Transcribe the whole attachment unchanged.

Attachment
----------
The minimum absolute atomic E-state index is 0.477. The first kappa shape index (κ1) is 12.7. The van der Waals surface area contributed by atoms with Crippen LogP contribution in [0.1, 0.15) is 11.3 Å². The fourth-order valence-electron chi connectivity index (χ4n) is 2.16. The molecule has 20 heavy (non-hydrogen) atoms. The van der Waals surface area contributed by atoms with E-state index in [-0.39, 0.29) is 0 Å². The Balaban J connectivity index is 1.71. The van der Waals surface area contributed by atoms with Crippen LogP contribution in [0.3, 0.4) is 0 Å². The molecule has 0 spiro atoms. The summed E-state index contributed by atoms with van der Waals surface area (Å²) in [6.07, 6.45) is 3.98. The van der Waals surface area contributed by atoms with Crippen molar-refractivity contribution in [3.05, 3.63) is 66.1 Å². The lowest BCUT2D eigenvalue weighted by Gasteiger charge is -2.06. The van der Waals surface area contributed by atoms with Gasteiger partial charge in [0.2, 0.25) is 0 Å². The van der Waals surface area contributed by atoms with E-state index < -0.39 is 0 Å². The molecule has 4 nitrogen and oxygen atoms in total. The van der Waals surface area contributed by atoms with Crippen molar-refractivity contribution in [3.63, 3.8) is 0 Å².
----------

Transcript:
The minimum absolute atomic E-state index is 0.477. The first kappa shape index (κ1) is 12.7. The van der Waals surface area contributed by atoms with Crippen LogP contribution in [0.1, 0.15) is 11.3 Å². The fourth-order valence-electron chi connectivity index (χ4n) is 2.16. The molecule has 20 heavy (non-hydrogen) atoms. The van der Waals surface area contributed by atoms with E-state index in [-0.39, 0.29) is 0 Å². The Balaban J connectivity index is 1.71. The van der Waals surface area contributed by atoms with Crippen LogP contribution in [0.3, 0.4) is 0 Å². The molecule has 0 spiro atoms. The summed E-state index contributed by atoms with van der Waals surface area (Å²) in [6.07, 6.45) is 3.98. The van der Waals surface area contributed by atoms with Crippen molar-refractivity contribution in [3.05, 3.63) is 66.1 Å². The lowest BCUT2D eigenvalue weighted by Gasteiger charge is -2.06. The van der Waals surface area contributed by atoms with Gasteiger partial charge in [0.2, 0.25) is 0 Å². The van der Waals surface area contributed by atoms with E-state index < -0.39 is 0 Å². The molecule has 4 nitrogen and oxygen atoms in total. The van der Waals surface area contributed by atoms with Crippen molar-refractivity contribution in [3.63, 3.8) is 0 Å².